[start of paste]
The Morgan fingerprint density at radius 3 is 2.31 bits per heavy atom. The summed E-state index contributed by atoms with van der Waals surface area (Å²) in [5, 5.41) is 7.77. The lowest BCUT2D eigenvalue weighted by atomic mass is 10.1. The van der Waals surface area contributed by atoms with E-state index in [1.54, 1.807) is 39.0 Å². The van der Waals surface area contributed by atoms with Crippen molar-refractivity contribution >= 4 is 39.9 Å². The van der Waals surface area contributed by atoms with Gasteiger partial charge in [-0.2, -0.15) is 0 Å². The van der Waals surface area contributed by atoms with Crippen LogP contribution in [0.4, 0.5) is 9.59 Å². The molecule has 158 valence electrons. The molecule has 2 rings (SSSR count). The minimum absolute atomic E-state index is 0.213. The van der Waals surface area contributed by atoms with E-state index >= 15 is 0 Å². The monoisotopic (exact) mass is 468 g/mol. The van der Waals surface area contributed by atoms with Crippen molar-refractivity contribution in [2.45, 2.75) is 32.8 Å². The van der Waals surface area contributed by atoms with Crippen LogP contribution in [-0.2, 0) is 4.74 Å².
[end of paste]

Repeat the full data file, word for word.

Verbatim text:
The Morgan fingerprint density at radius 3 is 2.31 bits per heavy atom. The summed E-state index contributed by atoms with van der Waals surface area (Å²) in [5, 5.41) is 7.77. The lowest BCUT2D eigenvalue weighted by atomic mass is 10.1. The van der Waals surface area contributed by atoms with E-state index in [1.54, 1.807) is 39.0 Å². The van der Waals surface area contributed by atoms with Crippen molar-refractivity contribution >= 4 is 39.9 Å². The van der Waals surface area contributed by atoms with Gasteiger partial charge in [-0.2, -0.15) is 0 Å². The van der Waals surface area contributed by atoms with Crippen LogP contribution in [0.4, 0.5) is 9.59 Å². The molecule has 158 valence electrons. The molecule has 2 rings (SSSR count). The minimum absolute atomic E-state index is 0.213. The van der Waals surface area contributed by atoms with E-state index >= 15 is 0 Å². The monoisotopic (exact) mass is 468 g/mol. The van der Waals surface area contributed by atoms with Crippen molar-refractivity contribution in [2.45, 2.75) is 32.8 Å². The van der Waals surface area contributed by atoms with Crippen LogP contribution in [-0.2, 0) is 4.74 Å².